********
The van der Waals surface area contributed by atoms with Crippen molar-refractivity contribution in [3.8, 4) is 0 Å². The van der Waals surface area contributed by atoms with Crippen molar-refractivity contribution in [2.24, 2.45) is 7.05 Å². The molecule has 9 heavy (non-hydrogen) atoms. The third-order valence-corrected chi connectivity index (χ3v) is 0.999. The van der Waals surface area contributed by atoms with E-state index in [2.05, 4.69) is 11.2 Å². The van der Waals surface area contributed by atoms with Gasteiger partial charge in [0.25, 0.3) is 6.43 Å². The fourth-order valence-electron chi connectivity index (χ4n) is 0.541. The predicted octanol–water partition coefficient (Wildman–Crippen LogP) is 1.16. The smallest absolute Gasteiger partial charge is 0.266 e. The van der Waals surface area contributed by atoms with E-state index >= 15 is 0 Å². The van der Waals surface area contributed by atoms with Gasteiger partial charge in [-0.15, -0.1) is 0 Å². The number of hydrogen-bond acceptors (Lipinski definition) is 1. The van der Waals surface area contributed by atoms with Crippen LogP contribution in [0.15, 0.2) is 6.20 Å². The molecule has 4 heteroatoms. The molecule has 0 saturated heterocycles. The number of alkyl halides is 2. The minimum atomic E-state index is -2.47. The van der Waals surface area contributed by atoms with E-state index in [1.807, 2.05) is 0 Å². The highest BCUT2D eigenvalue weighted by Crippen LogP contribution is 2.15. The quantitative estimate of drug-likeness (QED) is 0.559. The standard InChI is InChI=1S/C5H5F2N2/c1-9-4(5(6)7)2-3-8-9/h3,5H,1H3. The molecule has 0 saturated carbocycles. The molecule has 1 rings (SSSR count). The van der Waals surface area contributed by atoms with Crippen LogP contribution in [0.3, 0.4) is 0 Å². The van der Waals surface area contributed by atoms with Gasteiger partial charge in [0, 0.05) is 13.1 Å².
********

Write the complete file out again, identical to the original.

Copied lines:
The van der Waals surface area contributed by atoms with Crippen molar-refractivity contribution in [3.8, 4) is 0 Å². The van der Waals surface area contributed by atoms with Crippen molar-refractivity contribution in [2.24, 2.45) is 7.05 Å². The molecule has 9 heavy (non-hydrogen) atoms. The third-order valence-corrected chi connectivity index (χ3v) is 0.999. The van der Waals surface area contributed by atoms with E-state index in [2.05, 4.69) is 11.2 Å². The van der Waals surface area contributed by atoms with Gasteiger partial charge in [0.25, 0.3) is 6.43 Å². The fourth-order valence-electron chi connectivity index (χ4n) is 0.541. The predicted octanol–water partition coefficient (Wildman–Crippen LogP) is 1.16. The smallest absolute Gasteiger partial charge is 0.266 e. The van der Waals surface area contributed by atoms with E-state index >= 15 is 0 Å². The van der Waals surface area contributed by atoms with Gasteiger partial charge in [-0.15, -0.1) is 0 Å². The number of hydrogen-bond acceptors (Lipinski definition) is 1. The van der Waals surface area contributed by atoms with Crippen LogP contribution in [0.15, 0.2) is 6.20 Å². The molecule has 4 heteroatoms. The molecule has 0 saturated heterocycles. The number of alkyl halides is 2. The minimum atomic E-state index is -2.47. The van der Waals surface area contributed by atoms with E-state index in [1.807, 2.05) is 0 Å². The highest BCUT2D eigenvalue weighted by Crippen LogP contribution is 2.15. The quantitative estimate of drug-likeness (QED) is 0.559. The standard InChI is InChI=1S/C5H5F2N2/c1-9-4(5(6)7)2-3-8-9/h3,5H,1H3. The molecule has 0 saturated carbocycles. The molecule has 1 rings (SSSR count). The van der Waals surface area contributed by atoms with Crippen LogP contribution in [0.3, 0.4) is 0 Å². The van der Waals surface area contributed by atoms with Gasteiger partial charge in [0, 0.05) is 13.1 Å².